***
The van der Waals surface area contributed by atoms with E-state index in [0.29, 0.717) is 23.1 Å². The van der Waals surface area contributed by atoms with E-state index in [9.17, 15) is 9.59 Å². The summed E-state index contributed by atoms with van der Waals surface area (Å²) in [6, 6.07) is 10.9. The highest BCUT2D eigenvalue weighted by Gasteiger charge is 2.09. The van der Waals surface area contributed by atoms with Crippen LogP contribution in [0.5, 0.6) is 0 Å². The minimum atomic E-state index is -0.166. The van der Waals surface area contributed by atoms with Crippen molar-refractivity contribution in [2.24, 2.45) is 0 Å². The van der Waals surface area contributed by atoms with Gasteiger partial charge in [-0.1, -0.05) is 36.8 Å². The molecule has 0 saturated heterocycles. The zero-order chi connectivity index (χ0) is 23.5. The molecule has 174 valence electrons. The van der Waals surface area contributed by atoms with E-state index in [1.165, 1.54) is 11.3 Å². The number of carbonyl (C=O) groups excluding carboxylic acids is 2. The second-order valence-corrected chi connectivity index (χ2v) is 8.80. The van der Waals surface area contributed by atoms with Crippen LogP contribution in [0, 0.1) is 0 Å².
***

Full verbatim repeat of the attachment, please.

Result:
The van der Waals surface area contributed by atoms with E-state index in [0.29, 0.717) is 23.1 Å². The van der Waals surface area contributed by atoms with E-state index in [9.17, 15) is 9.59 Å². The summed E-state index contributed by atoms with van der Waals surface area (Å²) in [6, 6.07) is 10.9. The highest BCUT2D eigenvalue weighted by Gasteiger charge is 2.09. The van der Waals surface area contributed by atoms with Crippen LogP contribution in [0.5, 0.6) is 0 Å². The minimum atomic E-state index is -0.166. The van der Waals surface area contributed by atoms with Crippen molar-refractivity contribution in [2.24, 2.45) is 0 Å². The van der Waals surface area contributed by atoms with Gasteiger partial charge in [-0.1, -0.05) is 36.8 Å². The molecule has 0 saturated heterocycles. The zero-order chi connectivity index (χ0) is 23.5. The molecule has 174 valence electrons. The van der Waals surface area contributed by atoms with E-state index in [1.165, 1.54) is 11.3 Å². The number of carbonyl (C=O) groups excluding carboxylic acids is 2. The second-order valence-corrected chi connectivity index (χ2v) is 8.80. The van der Waals surface area contributed by atoms with Crippen LogP contribution in [0, 0.1) is 0 Å².